And what Nicola Grobler did with the young students is introduce her on-going art intervention by bringing a backpack of discoveries in which she piqued the curiosity, with art also a part of the presentation, but more importantly a way of looking at the animal world without making the usual assumptions. And of course, wider implications.

generation 4 pics
A life in art

But then it was back to the young artists and their work. It is impressive to witness the creativity of the TUT art students (and this is just a small section) and their participation in the art world. All of them are aware that this is not the easiest route to follow for a career, but some are doing extra educational studies which will allow them to combine their art with education, while others are already lecturing while finishing their 4th year and yet others are looking at an academic future. All of them are determined to keep at practising their art.

I was again struck by the way that art tells our stories and how we understand and get to know other people when we take the time to experience their storytelling whether on stage or in paintings. How would I have known about this young painter who grew up in a rural area who read himself silly as a youngster and thus started using scripts as part of his paintings? It doesn’t always mean something, but it certainly tells stories as he goes back to his childhood friends and family for inspiration.

Another of the young painters lives in the city centre and sometimes must push himself to attend class because his inspiration is where he lives. He currently uses water gathering as the focus of his work but also incorporates something he calls found scripts/words which he relates to found objects, but these are pamphlets on abortion or Mr Price sales slips, all which start having a conversation with the viewer.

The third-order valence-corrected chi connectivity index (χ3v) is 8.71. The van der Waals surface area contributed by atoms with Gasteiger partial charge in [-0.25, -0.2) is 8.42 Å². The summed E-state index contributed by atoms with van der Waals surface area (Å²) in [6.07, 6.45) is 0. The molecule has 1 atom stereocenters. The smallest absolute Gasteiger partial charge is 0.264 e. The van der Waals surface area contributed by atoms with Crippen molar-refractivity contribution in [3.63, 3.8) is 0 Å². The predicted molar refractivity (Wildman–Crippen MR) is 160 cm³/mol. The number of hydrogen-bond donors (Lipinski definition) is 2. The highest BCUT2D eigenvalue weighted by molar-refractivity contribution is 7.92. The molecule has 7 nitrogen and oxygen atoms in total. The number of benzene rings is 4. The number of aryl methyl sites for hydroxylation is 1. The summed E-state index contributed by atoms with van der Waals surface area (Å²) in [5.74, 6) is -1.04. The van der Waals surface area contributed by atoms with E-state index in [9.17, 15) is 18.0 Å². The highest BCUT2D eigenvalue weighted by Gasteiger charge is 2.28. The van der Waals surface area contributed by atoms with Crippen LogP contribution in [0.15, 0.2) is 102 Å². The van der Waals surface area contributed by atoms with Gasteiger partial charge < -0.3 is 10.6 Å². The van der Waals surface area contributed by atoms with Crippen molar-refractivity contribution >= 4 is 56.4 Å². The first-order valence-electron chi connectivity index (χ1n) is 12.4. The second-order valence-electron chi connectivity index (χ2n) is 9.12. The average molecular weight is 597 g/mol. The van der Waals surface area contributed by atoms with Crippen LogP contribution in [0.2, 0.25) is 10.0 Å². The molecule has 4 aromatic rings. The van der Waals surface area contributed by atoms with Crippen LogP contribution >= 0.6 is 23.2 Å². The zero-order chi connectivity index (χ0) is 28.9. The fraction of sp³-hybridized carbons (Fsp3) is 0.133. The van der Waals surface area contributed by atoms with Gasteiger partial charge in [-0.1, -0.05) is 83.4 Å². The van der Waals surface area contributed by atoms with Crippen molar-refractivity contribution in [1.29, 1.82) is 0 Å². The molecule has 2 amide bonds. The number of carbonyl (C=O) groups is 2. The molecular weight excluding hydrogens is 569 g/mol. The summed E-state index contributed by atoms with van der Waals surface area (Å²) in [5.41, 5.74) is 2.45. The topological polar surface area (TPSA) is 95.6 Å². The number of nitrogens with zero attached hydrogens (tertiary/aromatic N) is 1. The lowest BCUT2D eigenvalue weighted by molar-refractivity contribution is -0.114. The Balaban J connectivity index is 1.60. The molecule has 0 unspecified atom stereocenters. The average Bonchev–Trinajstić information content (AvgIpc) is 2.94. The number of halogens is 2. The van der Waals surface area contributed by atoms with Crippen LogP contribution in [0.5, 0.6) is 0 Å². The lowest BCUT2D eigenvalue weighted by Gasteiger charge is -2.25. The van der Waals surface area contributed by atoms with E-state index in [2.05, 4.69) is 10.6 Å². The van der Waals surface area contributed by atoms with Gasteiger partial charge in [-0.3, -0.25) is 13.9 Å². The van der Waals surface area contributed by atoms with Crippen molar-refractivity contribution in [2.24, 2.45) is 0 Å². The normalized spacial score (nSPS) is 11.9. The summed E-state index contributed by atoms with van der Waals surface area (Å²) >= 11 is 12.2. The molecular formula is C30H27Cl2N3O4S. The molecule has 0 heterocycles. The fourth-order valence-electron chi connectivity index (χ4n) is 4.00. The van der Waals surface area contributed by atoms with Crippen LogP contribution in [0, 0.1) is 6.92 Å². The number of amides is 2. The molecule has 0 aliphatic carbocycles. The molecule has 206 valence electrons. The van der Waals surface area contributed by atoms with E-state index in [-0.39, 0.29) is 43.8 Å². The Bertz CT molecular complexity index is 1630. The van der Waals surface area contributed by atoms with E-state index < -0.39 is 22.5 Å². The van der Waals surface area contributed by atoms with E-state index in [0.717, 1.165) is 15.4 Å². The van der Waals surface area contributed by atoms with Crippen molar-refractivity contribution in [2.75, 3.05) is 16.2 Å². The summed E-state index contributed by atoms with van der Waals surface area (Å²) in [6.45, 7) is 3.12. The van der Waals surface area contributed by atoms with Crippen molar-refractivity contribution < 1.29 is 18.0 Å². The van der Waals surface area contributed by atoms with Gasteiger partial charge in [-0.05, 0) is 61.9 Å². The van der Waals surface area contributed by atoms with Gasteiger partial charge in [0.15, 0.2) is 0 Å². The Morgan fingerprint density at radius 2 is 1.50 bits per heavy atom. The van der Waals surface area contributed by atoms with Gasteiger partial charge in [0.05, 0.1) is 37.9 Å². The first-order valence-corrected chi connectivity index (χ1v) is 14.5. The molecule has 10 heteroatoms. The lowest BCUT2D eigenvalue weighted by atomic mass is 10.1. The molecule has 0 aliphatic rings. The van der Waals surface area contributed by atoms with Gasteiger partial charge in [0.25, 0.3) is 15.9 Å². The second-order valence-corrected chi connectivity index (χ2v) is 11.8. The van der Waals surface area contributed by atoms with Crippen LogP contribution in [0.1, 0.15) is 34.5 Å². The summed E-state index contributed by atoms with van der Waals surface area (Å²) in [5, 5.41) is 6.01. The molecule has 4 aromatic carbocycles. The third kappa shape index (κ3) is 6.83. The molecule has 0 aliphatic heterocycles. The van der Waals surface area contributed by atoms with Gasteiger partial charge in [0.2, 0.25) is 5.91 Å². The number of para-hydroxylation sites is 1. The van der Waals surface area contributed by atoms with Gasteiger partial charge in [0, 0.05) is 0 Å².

And then there’s an artist who proudly speaks of the techniques he applies to his township etchings. This is provocative work and points to an artist who is someone to watch in the future, but there are quite a few of those in the room. Serious art collectors will know that this is where you catch them – when they’re starting out. Not only is this when you can afford the work but it is also a wonderful way to follow an artist you admire from the start of his career.

Has the Pretoria Art Museum changed these past few decades? Of course, it has. Which public museum or institution is not battling with funding and they can only do as much as their allotted moneys allow. I am also aware that many will be raising their eyebrows that the park has turned into a public space. Cars are being washed on the parking lot in front of the museum and in one corner of the museum grounds, a lively soccer match is being played.

Could it be tidier and more pristine? Perhaps? But I also liked the fact that this very public museum was being surrounded by real life – people earning a living and others taking a break by playing. Now all we have to figure out is how to get those using the public square into the museum. Mmutle Arthur Kgokong was surprised when I mentioned that the perception was that not much was happening. But he had to concede, the real issue was to get art lovers both present and potential to visit the exhibitions and events on offer.